Pulp Consumption: The Outsider by Stephen King

Cover of The Outsider by Stephen King

Stephen King has long been one of my favorite authors. Until about five years ago I could say I owned every book he’s written. Looking over his bibliography on Wikipedia, I’m still pretty damn close, missing only five of his most recent works, but I’ve read all but one of those, Gwendy’s Button Box, which I’ll rectify as soon as I’ve finished reading Econoclash Review #3 and the Spring 2019 issue of Cirsova.

I’ve had some mixed feelings about several of King’s recent books, namely the Bill Hodges trilogy (Mr. Mercedes, Finders Keepers, End of Watch), but even with those so-so emotions I don’t regret the time spent reading them. They trade more on mystery/detective fiction than the supernatural horror King is famous for, and because of that they weren’t something I immediately fell in love with.

The same is true of the most recent book I’ve read, The Outsider, which is directly tied to the Hodges books by the inclusion of Hodges’ assistant, Holly Gibney. The Outsider starts off as a traditional mystery much in the same way Mr. Mercedes set off its trilogy. As with Mr. Mercedes, I was initially put off by the seeming ordinariness of it, enough that I skipped ahead to a chapter in the back half just to see if there was more to the story. It took only a page or two to see there was a supernatural shift, so I jumped back to where I’d left off. I’d probably have finished reading the book anyway, but I was having a really hard time connecting with the main character as he was simply a douche at the beginning, something he himself admits (not in as many words) later on and attempts to atone for by the end.

The novel starts off with the discovery of a violent and particularly depraved murder scene that includes sexual violence against a pre-teen boy. It’s almost directly out of something like Law & Order: SVU or Criminal Minds (or, sadly, reality). Suspicion flows to the boy’s baseball coach, who was seen in the area and who forensic details (including blood, DNA, fingerprints, and eyewitnesses) point so solidly to that no one in the investigative process has any doubts is the perpetrator.

The main problem with the investigation is the suspect has a rock solid alibi, including video, eyewitness, fingerprints, and DNA evidence suggesting he was out of town at the same time. Unfortunately, the suspect is gunned down outside the courtroom as he’s brought in for the indictment hearing, and that seems to be the end of it. Except there are now serious doubts in the heads of the investigator. How can a person be two places at once? Well, here’s where the fantasy horror comes in and provides the conflict for the bulk of the novel.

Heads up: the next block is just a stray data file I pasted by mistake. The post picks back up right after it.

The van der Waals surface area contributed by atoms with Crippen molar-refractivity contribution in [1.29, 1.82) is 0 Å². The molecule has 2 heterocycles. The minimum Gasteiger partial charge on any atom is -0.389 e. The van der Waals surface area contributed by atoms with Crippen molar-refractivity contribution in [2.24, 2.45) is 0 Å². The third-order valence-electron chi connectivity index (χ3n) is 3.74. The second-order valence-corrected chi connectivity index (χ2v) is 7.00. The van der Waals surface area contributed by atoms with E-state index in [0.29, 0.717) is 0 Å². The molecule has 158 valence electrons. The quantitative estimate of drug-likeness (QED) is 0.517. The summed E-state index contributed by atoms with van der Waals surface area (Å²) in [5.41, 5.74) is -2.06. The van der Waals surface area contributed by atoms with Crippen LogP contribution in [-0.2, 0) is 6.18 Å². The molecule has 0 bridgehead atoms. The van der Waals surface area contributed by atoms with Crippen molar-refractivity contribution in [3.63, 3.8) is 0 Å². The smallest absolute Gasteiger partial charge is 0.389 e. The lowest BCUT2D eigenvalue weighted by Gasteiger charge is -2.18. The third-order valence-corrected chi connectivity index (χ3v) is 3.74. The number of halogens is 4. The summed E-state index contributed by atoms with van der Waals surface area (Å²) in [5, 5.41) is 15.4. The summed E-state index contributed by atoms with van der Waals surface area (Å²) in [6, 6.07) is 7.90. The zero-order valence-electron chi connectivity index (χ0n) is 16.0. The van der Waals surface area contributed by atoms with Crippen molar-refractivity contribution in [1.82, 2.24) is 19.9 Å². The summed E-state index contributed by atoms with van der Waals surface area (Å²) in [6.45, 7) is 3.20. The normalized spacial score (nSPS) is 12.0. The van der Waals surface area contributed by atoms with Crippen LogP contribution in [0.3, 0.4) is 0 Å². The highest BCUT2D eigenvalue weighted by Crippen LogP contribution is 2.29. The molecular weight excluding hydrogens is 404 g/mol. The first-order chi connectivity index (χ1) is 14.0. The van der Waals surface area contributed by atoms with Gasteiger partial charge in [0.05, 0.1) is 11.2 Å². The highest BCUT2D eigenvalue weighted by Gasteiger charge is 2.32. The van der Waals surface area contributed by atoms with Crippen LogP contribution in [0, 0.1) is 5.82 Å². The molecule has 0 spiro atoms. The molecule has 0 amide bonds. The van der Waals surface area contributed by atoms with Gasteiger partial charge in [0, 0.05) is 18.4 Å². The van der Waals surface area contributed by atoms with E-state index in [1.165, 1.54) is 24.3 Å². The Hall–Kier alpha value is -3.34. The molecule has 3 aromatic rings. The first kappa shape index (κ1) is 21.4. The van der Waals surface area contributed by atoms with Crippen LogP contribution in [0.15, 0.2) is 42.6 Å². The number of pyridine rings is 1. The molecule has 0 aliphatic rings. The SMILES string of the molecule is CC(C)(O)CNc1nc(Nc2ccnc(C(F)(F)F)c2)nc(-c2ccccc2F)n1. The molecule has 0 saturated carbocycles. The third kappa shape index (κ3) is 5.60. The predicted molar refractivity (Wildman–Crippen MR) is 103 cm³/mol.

Be aware the next paragraph contains spoilers.

Cover of The Dark Tower: The Complete Concordance by Robin Furth.
For years I’d talked with friends and family about putting together a concordance as part of a doctoral dissertation I’d planned in my head, linking the Dark Tower to the mythology of World Trees present in many old religions…then Robin Furth published this as I was applying for graduate schools.

There are direct connections between this novel and the larger Stephen King universe. Everything King writes ultimately connects into The Dark Tower series — he even wrote himself in as a character, which loops in even works that may not seem connected at all. The Outsider is no exception. There are discussions, oblique though they may be, about ka (fate/destiny), about the struggles between light and dark (with direct influences from powerful beings who represent those world views), and about beings from outside the known universe. The main villain is a sort of psychic vampire, feeding on the powerful emotions of its victims (mainly fear, rage, and despair) in the same way Pennywise (It) and the Dandelo (The Dark Tower) do, suggesting it’s of the same sort of species. This creature, sometimes referred to by the Latin American designation of El Cuco (part of a much larger mythological construct of a bogeyman that developed on the Iberian peninsula), is a shapeshifter who takes on the likeness of a person, commits horrible acts against innocent victims, and then feeds on the resulting fear, rage, and despair before skipping town to do it all over again with a new face.

At the end of the day, I’m glad I read The Outsider. I’ll have to acquire the book for my collection at some point in the future, along with the others I don’t have. It’s not my favorite of King’s novels, but it’s worth spending time and money on.

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